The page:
The financial success of any organization begins with a well-structured budget for each department. Just having this budget/plan in place does not guarantee success, but not having a plan guarantees failure.
But with only half of organizations’ plans being accurate and two-thirds not being able to investigate the details of their budgets in real time, many companies are planning major modifications to their budgeting and planning because they are painfully aware of the shortcomings of their process.
The implementation of a comprehensive budgeting, planning and forecasting (BP&F) tool should not be taken lightly. Though BP&F solution deployments can take as little as 6 weeks or as much as 4 months depending on the complexity, these projects require significant forethought, resources, and strategy. With this in mind, here are some pitfalls to avoid if at all possible. These of course apply to all business intelligence projects, not simply BP&F:
1) Unrealistic scope
An unrealistic scope is the #1 project impediment we see at arcplan. Because our solution, arcplan Edge, is fully customizable, we enable our customers to not compromise on their requirements. However, not every company has the funds to deploy every item on their wish list in Phase I of the project. So what can you do to ensure project success?
Big data is without a doubt 1 of the top 5 BI trends of 2012. The hype around big data has driven many companies to hoard massive amounts of structured and unstructured information in the hope of unearthing useful insight that will help them gain competitive advantage. Admittedly, there is significant value to be extracted from your company’s growing vault of data; however it is data quality – not necessarily quantity – that is your company’s biggest asset. So here are 3 reasons why you should devote more of your IT budget to data quality:
1) Because good data quality sets the stage for sound business decisions.
Sensible business decisions should be based on accurate, timely information coupled with the necessary analysis. Decision-makers need to be equipped with facts in order to plan strategically and stay ahead of the competition – and facts are entirely based on having correct data. Though it’s not as “sexy” as big data, mobile BI, or cloud, data quality should be the foundation of all of these other initiatives.
Admittedly, achieving data quality is tough. Gartner analyst Bill Hostmann says, “Regardless of big data, old data, new data, little data, probably the biggest challenge in BI is data quality.” It crosses department lines (both IT and business users must take responsibility), and processes that have multiple levels of responsibility often suffer from the “everyone and no one is responsible” conundrum. It’s also a complex process that requires laying out common definitions (what is a customer, what are our conventions for company names – Inc. or no Inc. – for example), performing an initial data cleanse, and then keeping things tidy through ongoing data monitoring, ETL, and other technologies.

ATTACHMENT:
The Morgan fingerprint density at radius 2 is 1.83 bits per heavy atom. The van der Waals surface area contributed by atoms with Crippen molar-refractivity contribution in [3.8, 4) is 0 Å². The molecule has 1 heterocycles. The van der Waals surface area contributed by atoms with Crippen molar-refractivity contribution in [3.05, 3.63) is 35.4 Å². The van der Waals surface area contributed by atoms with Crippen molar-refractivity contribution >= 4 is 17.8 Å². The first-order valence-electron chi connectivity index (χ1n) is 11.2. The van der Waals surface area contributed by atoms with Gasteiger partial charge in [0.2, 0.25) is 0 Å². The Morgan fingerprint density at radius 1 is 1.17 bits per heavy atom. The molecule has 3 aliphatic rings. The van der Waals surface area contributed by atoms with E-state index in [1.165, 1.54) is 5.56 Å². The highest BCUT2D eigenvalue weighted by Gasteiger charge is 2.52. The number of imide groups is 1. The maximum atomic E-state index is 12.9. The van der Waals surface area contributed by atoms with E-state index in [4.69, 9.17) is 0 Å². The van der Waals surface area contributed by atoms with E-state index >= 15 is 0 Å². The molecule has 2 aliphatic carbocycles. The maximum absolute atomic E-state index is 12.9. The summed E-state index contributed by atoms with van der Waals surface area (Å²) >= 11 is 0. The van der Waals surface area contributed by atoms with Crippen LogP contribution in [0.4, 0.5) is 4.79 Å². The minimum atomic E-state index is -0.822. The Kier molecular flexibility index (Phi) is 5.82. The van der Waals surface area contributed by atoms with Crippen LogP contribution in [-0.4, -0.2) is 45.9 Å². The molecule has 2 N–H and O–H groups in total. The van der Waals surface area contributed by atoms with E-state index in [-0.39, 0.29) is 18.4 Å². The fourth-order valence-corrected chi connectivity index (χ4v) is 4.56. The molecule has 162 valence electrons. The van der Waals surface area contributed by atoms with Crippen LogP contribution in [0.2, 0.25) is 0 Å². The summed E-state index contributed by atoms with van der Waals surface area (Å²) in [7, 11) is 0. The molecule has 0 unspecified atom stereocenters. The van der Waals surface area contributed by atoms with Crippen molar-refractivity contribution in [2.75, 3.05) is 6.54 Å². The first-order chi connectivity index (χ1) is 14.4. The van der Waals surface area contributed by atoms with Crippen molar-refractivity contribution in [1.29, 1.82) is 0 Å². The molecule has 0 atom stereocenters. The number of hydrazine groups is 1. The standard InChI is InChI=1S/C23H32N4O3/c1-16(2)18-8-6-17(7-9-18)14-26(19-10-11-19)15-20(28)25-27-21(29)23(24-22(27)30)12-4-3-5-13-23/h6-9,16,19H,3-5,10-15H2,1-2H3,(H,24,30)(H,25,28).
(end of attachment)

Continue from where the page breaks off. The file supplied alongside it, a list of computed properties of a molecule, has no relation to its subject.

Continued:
But ensuring that your data is timely, accurate, consistent, and complete means users will trust the data, and ultimately, that’s the goal of the entire exercise if you see this first reason as the most important. Trusting the data means being able to trust the decisions that are based on the data. Clean up the data you have in place, then you can move on to a strategy that incorporates additional sources of big data.
2) Because you have to.
If you’re ready to deploy a business intelligence reporting and analytics solution, then data quality is probably on your mind. Last week, we demystified master data management (MDM) and how it combines technology with consensus-building to improve and maintain data quality. Today let’s review another technology option for data quality initiatives: ETL.
Extract, transform, and load (ETL) tools are widely used to improve data quality. ETL tools first combine data from normally heterogeneous sources to a single repository (the extract phase), transform the data by cleansing and organizing it to optimize reporting and analysis, and then load the cleansed data into a data warehouse or other system, where end users can then rely on vetted information. When just starting out, many organizations simply use ETL to cleanse their data – like resetting dates or adding default values to empty fields. More advanced data cleansing can mean “deduping” duplicate customer records or parsing fields like “Full Name” into separate fields, “First Name” and “Last Name.”